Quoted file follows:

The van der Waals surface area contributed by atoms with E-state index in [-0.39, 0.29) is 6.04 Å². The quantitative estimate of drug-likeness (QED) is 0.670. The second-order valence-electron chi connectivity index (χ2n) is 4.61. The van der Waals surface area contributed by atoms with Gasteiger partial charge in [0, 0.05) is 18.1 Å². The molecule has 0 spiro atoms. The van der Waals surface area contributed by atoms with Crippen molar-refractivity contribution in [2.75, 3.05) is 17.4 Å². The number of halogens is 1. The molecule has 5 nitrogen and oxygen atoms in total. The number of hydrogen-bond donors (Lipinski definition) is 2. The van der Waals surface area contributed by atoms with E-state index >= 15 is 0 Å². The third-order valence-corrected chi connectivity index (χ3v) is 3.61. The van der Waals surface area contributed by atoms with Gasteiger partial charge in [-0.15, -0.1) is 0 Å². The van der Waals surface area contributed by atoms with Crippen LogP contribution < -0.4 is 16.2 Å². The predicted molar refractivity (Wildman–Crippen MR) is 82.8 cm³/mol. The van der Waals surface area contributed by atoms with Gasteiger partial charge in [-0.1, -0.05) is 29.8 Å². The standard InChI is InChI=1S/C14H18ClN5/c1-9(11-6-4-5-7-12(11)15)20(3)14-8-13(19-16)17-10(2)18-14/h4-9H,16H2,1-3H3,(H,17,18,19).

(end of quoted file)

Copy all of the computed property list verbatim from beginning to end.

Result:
The van der Waals surface area contributed by atoms with E-state index in [-0.39, 0.29) is 6.04 Å². The quantitative estimate of drug-likeness (QED) is 0.670. The second-order valence-electron chi connectivity index (χ2n) is 4.61. The van der Waals surface area contributed by atoms with Gasteiger partial charge in [0, 0.05) is 18.1 Å². The molecule has 0 spiro atoms. The van der Waals surface area contributed by atoms with Crippen molar-refractivity contribution in [2.75, 3.05) is 17.4 Å². The number of halogens is 1. The molecule has 5 nitrogen and oxygen atoms in total. The number of hydrogen-bond donors (Lipinski definition) is 2. The van der Waals surface area contributed by atoms with E-state index >= 15 is 0 Å². The third-order valence-corrected chi connectivity index (χ3v) is 3.61. The van der Waals surface area contributed by atoms with Gasteiger partial charge in [-0.15, -0.1) is 0 Å². The van der Waals surface area contributed by atoms with Crippen LogP contribution < -0.4 is 16.2 Å². The predicted molar refractivity (Wildman–Crippen MR) is 82.8 cm³/mol. The van der Waals surface area contributed by atoms with Gasteiger partial charge in [-0.1, -0.05) is 29.8 Å². The standard InChI is InChI=1S/C14H18ClN5/c1-9(11-6-4-5-7-12(11)15)20(3)14-8-13(19-16)17-10(2)18-14/h4-9H,16H2,1-3H3,(H,17,18,19).